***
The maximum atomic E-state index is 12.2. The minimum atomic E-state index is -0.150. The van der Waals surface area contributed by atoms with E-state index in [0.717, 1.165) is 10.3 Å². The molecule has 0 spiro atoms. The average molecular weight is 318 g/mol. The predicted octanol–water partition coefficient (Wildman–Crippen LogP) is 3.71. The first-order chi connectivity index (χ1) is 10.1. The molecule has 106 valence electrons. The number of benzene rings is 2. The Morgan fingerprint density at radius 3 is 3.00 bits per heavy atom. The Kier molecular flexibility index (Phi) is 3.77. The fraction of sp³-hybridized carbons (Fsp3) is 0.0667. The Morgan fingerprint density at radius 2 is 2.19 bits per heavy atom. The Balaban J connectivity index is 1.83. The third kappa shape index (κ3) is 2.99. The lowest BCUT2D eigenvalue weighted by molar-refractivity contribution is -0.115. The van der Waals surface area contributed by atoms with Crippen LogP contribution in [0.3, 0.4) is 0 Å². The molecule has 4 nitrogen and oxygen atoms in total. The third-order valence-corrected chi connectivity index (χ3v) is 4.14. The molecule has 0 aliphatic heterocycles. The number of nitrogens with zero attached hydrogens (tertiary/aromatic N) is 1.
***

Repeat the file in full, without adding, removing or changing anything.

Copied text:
The maximum atomic E-state index is 12.2. The minimum atomic E-state index is -0.150. The van der Waals surface area contributed by atoms with E-state index in [0.717, 1.165) is 10.3 Å². The molecule has 0 spiro atoms. The average molecular weight is 318 g/mol. The predicted octanol–water partition coefficient (Wildman–Crippen LogP) is 3.71. The first-order chi connectivity index (χ1) is 10.1. The molecule has 106 valence electrons. The number of benzene rings is 2. The Morgan fingerprint density at radius 3 is 3.00 bits per heavy atom. The Kier molecular flexibility index (Phi) is 3.77. The fraction of sp³-hybridized carbons (Fsp3) is 0.0667. The Morgan fingerprint density at radius 2 is 2.19 bits per heavy atom. The Balaban J connectivity index is 1.83. The third kappa shape index (κ3) is 2.99. The lowest BCUT2D eigenvalue weighted by molar-refractivity contribution is -0.115. The van der Waals surface area contributed by atoms with Crippen LogP contribution in [0.3, 0.4) is 0 Å². The molecule has 4 nitrogen and oxygen atoms in total. The third-order valence-corrected chi connectivity index (χ3v) is 4.14. The molecule has 0 aliphatic heterocycles. The number of nitrogens with zero attached hydrogens (tertiary/aromatic N) is 1.